Developer: Hotel tax break critics 'jealous'; City Hall: 'Do you believe in growth?'

The hotel site, now a parking lot, was leveled in 1999, eight years after the One Meridian fire. (Ron Tarver / Staff Photographer)

"I'm sorry these hotel owners are sort of jealous," says Brooks Lenfest, developer of the planned W and Element hotels on Chestnut St. west of Broad, of the protest to Mayor Nutter and City Council by a group of rival hotel owners to a planned Tax Increment Financing (TIF) zone. The TIF would divert $33 million in real estate taxes from the project so the Starwood Resorts-owned hotels could use the money to pay back debt on the project. 

"All those hotels received substantial subsidies," Lenfest told me. And some didn't pay the loans that were part of their deals, he noted. "The city wants this," Lenfest added, noting the Hotel Assocation of Greater Philadlephia hasn't opposed the plan. "The city spent $800 million building a Convention Center that can't have two conventions at the same time becuase of the lack of hotel rooms," he added. "We think occupancy will be higher for Philadelphia hotels when these are built."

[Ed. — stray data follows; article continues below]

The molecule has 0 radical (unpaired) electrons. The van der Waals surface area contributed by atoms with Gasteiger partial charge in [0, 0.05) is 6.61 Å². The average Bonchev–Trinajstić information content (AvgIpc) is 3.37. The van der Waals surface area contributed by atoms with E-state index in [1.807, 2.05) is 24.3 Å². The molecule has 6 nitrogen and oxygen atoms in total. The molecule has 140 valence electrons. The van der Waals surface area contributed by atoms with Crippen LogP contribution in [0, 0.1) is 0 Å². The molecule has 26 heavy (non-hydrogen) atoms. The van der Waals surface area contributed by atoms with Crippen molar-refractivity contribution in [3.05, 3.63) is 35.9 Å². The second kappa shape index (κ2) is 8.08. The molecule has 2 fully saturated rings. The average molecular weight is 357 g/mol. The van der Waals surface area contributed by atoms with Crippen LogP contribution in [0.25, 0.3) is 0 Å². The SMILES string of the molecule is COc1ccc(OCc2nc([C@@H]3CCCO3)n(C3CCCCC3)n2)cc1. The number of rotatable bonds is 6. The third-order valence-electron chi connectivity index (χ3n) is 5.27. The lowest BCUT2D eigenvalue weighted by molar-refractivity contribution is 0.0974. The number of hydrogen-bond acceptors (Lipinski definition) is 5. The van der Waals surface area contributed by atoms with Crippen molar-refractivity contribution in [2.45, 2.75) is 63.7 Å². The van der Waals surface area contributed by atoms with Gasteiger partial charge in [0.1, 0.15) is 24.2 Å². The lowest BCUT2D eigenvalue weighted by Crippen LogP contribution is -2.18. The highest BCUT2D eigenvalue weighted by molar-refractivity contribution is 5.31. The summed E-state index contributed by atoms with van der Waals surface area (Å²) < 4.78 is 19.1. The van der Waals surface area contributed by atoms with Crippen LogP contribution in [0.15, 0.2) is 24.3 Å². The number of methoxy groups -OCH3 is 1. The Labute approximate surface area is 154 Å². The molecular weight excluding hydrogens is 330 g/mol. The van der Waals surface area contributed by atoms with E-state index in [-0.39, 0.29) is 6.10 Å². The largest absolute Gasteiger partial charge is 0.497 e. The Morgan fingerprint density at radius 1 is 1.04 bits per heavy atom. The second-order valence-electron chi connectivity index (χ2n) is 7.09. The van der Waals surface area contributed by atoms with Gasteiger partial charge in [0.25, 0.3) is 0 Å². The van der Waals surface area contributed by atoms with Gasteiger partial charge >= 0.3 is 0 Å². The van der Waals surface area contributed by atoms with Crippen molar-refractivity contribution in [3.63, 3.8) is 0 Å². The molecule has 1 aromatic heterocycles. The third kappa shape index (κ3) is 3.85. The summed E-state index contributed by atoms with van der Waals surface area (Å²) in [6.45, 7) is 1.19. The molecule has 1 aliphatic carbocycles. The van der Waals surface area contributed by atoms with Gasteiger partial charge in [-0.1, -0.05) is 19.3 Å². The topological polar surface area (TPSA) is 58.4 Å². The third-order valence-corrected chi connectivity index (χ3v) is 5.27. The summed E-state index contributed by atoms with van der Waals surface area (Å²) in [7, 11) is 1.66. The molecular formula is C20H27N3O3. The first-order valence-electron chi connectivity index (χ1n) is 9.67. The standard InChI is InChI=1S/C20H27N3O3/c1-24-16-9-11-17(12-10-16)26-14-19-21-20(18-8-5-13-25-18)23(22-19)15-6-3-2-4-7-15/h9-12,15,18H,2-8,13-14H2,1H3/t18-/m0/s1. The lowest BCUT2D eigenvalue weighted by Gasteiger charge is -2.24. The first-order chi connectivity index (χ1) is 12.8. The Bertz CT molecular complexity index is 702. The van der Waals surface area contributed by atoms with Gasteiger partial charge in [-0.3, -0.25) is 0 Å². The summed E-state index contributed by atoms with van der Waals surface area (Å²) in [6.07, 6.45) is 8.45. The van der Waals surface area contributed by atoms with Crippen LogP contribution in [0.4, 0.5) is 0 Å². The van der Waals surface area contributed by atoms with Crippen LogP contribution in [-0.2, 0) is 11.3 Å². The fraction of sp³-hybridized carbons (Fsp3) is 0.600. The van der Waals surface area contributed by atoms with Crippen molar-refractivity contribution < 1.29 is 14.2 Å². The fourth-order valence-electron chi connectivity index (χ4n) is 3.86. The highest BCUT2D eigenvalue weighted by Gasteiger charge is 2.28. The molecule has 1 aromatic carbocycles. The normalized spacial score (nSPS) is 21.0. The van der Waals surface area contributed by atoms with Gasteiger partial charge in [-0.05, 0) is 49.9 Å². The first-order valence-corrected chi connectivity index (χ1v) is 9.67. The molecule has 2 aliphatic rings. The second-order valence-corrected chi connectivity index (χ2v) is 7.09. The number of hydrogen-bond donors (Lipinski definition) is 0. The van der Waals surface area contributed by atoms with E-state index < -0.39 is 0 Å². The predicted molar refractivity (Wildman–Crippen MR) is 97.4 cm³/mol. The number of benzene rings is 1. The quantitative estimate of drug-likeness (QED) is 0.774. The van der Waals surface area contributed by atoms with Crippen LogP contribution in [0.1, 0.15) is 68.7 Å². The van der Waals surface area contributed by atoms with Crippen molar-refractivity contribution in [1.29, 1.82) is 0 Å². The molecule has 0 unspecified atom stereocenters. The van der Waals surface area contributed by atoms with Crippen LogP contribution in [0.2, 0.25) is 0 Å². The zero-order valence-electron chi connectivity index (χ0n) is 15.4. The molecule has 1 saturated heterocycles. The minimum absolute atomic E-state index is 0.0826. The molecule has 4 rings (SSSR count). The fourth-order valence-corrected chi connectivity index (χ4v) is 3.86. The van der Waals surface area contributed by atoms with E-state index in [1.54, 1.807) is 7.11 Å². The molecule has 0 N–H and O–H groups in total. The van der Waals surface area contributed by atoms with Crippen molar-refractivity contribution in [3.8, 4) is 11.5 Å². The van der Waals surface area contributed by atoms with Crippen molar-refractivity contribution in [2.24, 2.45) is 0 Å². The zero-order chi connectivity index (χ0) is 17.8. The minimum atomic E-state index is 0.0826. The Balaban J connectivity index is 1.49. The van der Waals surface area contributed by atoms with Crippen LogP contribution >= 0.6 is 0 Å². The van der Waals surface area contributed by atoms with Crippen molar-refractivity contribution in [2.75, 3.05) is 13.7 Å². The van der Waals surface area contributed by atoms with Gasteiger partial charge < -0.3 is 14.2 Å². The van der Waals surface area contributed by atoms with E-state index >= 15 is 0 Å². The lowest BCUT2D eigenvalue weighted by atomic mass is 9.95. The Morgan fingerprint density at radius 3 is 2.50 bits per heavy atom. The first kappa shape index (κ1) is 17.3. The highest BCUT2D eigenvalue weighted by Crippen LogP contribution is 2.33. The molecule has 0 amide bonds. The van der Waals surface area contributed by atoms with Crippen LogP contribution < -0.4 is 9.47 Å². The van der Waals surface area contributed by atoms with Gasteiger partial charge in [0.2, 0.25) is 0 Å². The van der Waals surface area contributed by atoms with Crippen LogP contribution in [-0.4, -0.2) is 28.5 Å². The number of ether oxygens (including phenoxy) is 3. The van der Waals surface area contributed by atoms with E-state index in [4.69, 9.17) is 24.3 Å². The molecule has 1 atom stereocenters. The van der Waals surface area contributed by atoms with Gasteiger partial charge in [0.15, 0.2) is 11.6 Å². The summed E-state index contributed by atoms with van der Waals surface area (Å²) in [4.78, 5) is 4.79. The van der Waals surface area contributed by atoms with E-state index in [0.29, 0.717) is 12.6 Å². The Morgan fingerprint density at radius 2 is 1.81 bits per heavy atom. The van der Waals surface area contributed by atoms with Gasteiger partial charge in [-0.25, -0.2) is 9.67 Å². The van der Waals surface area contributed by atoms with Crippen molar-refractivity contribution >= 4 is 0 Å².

"Do you believe in growth, or not?" added Deputy Mayor Alan Greenberger, who notes Center City hotel rooms have doubled, to 10,000, with higher occupancy, since the Convention Center was built 20 years ago. "Growth is what happened here. Now we have people like Brooks Lenfest, with Starwood Hotels behind him, saying we need this hotel to expand the convention business. People are willing to invest a lot of money here so this will work."

Greenberger also said the hotel owners' petition got key facts wrong, for example by comparing the Philadelphia project to a Baltimore hotel that was directly funded by the city. He added that the TIF will prevent the hotel from benefiting from the city's new-construction tax abatement -- which it would otherwise qualify for, reducing the net subsidy value of the TIF.

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